Computer-based modelling is fundamentally different from exploring with simulation software in that it is both an expressive activity as well as an exploratory one. It allows the user to externalize thoughts as well as to interact with them: computer-based models are “runnable” thoughts. As Ogborn (1990) pointed out, “To make a model on the computer is to create a world but a world which evolves or changes in front of ones’ eyes. It is an imaginary world which may or may not reflect something important about the real world” (p.103).
In order to support modelling activities by learners, the availability of appropriate modelling tools is essential. A modelling tool is one that allows the user to create, modify and interact with his/her own simulations. Much work has been done in this area by various groups on the development of different kinds of modelling tools for school age children (Bliss 1996; Mellar et. al. 1994). These vary from quantitative modelling tools (Boohan & Brosnan, 1994; Sutherland, 1994; Winbourne, 1994) to qualitative or logical modelling tools (Tompsett 1994) to semi-quantitative modelling tools (Bliss, 1994a). Good modelling tools should provide structures that help express thought. These tools thus provide new tools for thought and new thoughts about the world through supporting interactions with external but artificial worlds (Bliss, 1994b).
Complex Systems and the School Curriculum
Complex systems (Bak, P. 1996; Schroeder, 1991) abound in the physical, biological, economic as well as the sociological world around us. Life is obviously a prime example of complex systems. Von Neumann’s adoption of Ulam’s “cellular games” to construct a universe of self-reproducing machines have aroused strong interest and stimulated a whole new paradigm of research on complexity. Conway’s Game of Life (Gardner, 1970) was a celebrated example of how “life” of increasing complexity can be generated by a computational system entirely based on a set of pre-defined simple rules (see Poundstone, 1985 for a comprehensive account of the developments). Recent work on various kinds of complex systems including earthquakes, economics and traffic jams have also successfully made use of models constructed from large arrays of simple units with simple rules defining local interactions to produce complex macroscopic behaviour.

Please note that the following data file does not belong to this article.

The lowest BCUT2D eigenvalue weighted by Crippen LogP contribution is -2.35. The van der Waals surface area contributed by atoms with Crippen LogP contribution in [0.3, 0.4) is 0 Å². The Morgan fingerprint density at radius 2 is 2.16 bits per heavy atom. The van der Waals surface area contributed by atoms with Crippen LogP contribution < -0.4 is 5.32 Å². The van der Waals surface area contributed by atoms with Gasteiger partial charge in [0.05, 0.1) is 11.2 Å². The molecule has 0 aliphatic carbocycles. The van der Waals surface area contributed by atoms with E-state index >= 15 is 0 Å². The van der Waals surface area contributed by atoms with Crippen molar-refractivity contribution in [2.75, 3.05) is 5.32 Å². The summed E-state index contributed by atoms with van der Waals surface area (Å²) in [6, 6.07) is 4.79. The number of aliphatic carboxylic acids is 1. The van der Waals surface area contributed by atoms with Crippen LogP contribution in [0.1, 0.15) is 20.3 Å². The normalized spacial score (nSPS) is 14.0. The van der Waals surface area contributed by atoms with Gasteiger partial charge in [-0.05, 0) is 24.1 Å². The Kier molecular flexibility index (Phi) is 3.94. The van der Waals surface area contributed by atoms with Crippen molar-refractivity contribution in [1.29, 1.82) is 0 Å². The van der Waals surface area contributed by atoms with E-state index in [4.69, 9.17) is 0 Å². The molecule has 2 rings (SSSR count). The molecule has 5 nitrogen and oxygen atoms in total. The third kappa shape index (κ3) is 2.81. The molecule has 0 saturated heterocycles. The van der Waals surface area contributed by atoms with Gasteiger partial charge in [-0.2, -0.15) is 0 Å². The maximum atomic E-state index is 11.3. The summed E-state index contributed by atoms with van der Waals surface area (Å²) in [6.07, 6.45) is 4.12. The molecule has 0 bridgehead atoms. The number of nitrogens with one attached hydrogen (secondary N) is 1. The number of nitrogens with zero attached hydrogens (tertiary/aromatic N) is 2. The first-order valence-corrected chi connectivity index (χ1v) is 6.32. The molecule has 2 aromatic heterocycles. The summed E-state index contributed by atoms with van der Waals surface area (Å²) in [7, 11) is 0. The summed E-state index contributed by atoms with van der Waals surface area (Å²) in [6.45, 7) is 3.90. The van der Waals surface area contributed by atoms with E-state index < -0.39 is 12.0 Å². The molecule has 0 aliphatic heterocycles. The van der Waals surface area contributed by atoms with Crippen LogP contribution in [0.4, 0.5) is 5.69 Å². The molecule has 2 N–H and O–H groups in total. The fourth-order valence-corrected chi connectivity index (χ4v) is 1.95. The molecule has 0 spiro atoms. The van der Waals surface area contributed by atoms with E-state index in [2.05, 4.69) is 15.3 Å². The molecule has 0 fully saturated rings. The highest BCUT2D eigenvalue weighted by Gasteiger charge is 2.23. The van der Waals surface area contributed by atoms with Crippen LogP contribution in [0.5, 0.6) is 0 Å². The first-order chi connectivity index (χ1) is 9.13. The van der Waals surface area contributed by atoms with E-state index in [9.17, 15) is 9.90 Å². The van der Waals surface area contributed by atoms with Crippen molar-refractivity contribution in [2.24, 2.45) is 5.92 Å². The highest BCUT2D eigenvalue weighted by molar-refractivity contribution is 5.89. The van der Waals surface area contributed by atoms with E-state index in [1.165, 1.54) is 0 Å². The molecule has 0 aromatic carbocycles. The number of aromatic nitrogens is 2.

Wolfram gave the following description of complex systems:
“It is common in nature to find systems whose overall behavior is extremely complex, yet whose fundamental component parts are each very simple. The complexity is generated by the cooperative effect of many simple identical components. Much has been discovered about the nature of the components in physical and biological systems; little is known about the mechanisms by which these components act together to give the overall complexity observed.”
Wolfram (1984), p. 419
There are many topics in the school curriculum that can be better explored and understood using models created from a system of parallel locally interacting cells (an intermaths system), even though these are not treated as such in the current curriculum requirement. The following are just some examples: